Answers – Book Buying

Today on my Facebook Timeline I asked people how often they bought books. I was surprised by some of the answers I received. And it wasn’t in the totals…but how they approached and purchased.

No free ebooks – A couple of people said they don’t download free ebooks at all. One said that if a free ebook catches her attention that she’ll buy it when she can if the price is decent, instead of downloading it for free.

My response – I usually download free ebooks in my genre for research. I’ve had good and bad experiences with the ebooks I’ve downloaded, but it’s a cheap way to do my homework. (Most free ebooks are crap, but there are good ones mixed in. I suggest taking advantage of the “Look Inside” feature on Amazon to see if the writing and plot are worth the effort.) I set my ebooks as free once in a while in the hopes of getting more reviews or new readers.

No ebooks period – One person responded that they only buy paperbacks and don’t even have an ereader.

My response – I can understand this as I was slow to get on the ereader bandwagon. But, I did mention that they could get free apps and that I read more books now that I have a Kindle app on my phone. So, while I love dead tree versions of books more, I will read them on a device just because of convenience.

I don’t buy books unless they’re by big names and I use my limited local library otherwise – One of the commenters doesn’t buy books unless they’re absolutely stellar and by big name writers (mostly because of financial restrictions). They themselves are a writer who has been published in magazines, etc., but hasn’t yet released a book. But, he does review the books he reads.

My response – Libraries are a good place to find books, but more than likely all you’re going to find are big names, and that doesn’t help other writers that you know. So, don’t expect your writer friends to be beating down your door to buy your books later if you’re not supporting them. There’s no room in the writing community for writers who don’t support other writers in some way – they eventually get shunned and left by the wayside. No one likes self-absorbed people who only think about #1. (And I know him and no, he himself is not self-aborbed, I’m just making a point.) I told him that he should put out a call for books to review in his desired genre. By doing this, he could get more books to read, support other writers with reviews (since he can’t purchase all their books), and get some networking going with other writers. A win for everyone.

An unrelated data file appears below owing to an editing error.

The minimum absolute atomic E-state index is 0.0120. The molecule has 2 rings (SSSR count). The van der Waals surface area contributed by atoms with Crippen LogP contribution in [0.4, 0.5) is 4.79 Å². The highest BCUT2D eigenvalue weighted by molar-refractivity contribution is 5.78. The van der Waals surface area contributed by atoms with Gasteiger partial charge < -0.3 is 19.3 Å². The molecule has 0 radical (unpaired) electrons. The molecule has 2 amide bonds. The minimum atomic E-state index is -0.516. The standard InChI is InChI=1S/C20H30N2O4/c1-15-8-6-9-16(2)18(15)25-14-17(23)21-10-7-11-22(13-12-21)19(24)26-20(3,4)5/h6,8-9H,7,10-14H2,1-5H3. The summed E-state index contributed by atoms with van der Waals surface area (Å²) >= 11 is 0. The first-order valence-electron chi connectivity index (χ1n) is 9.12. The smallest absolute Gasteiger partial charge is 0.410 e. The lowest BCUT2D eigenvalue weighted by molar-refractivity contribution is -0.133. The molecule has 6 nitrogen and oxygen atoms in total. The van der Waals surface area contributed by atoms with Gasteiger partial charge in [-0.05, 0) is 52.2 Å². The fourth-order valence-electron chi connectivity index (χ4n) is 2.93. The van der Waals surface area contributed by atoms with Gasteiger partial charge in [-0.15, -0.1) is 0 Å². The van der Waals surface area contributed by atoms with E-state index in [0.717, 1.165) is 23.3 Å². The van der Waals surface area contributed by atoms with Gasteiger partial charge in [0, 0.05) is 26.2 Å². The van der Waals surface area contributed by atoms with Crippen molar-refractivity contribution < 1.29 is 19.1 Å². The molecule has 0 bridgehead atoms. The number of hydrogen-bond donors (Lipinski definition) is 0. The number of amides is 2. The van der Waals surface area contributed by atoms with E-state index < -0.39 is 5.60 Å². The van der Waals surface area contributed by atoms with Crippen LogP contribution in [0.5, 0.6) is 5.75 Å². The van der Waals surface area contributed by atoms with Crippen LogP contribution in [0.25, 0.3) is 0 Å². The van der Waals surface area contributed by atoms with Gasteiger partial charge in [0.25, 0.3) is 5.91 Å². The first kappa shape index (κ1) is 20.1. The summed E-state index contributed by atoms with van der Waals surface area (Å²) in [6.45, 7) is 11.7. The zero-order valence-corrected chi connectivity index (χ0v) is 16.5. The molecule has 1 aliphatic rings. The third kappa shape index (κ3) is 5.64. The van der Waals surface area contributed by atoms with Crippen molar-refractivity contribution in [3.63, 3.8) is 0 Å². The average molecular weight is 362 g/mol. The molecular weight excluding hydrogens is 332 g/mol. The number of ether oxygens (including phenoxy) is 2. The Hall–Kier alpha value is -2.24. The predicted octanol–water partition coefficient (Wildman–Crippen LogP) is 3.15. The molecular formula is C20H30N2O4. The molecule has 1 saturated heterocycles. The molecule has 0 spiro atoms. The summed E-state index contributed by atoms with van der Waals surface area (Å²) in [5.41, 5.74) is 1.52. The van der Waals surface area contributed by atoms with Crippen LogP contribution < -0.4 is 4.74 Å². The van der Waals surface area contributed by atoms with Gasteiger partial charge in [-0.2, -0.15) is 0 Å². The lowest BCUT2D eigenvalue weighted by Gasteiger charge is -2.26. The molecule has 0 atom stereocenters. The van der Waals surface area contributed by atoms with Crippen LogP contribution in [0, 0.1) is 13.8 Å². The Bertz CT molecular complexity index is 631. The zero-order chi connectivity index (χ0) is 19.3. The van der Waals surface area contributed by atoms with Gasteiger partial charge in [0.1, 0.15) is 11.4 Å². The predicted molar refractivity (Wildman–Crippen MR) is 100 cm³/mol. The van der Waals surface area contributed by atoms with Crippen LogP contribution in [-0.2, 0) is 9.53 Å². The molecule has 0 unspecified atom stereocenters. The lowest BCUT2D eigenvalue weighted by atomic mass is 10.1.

What did I learn from this?

  1. Free ebooks aren’t as shiny as they used to be (but they do have purpose for marketing research).
  2. Readers are willing to buy books rather than get them for free if they’re interested and the price is reasonable.
  3. There are writers who need to communicate and get more involved with other writers to grow their network, experience, and provide more support in the long run.

 

Which of the commenters do you agree with or disagree with?

Tell me what you think! I look forward to reading your comments.

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3 thoughts on “Answers – Book Buying”

  1. The people that only buy “big names” will never discover the amazing indie talent out there. Just because those big names have publishing companies and great editors at their beck and call, doesn’t necessarily make them a great talent. (That’s a much deeper conversation). Every reader has the right and option what they choose to, I’m not arguing that. But to limit your reading to only those that make it big is like saying you only listen to bands that get played on the radio…..and we all know how much Nickelback sucks…just saying.

    1. I agree with the needing to explore more than just big name books. And, if you aren’t one of those big names, reading Indie writers in the same genre can show you what your up against as you try to make your own way. Marketing research is more than just reading the big names in the genres.

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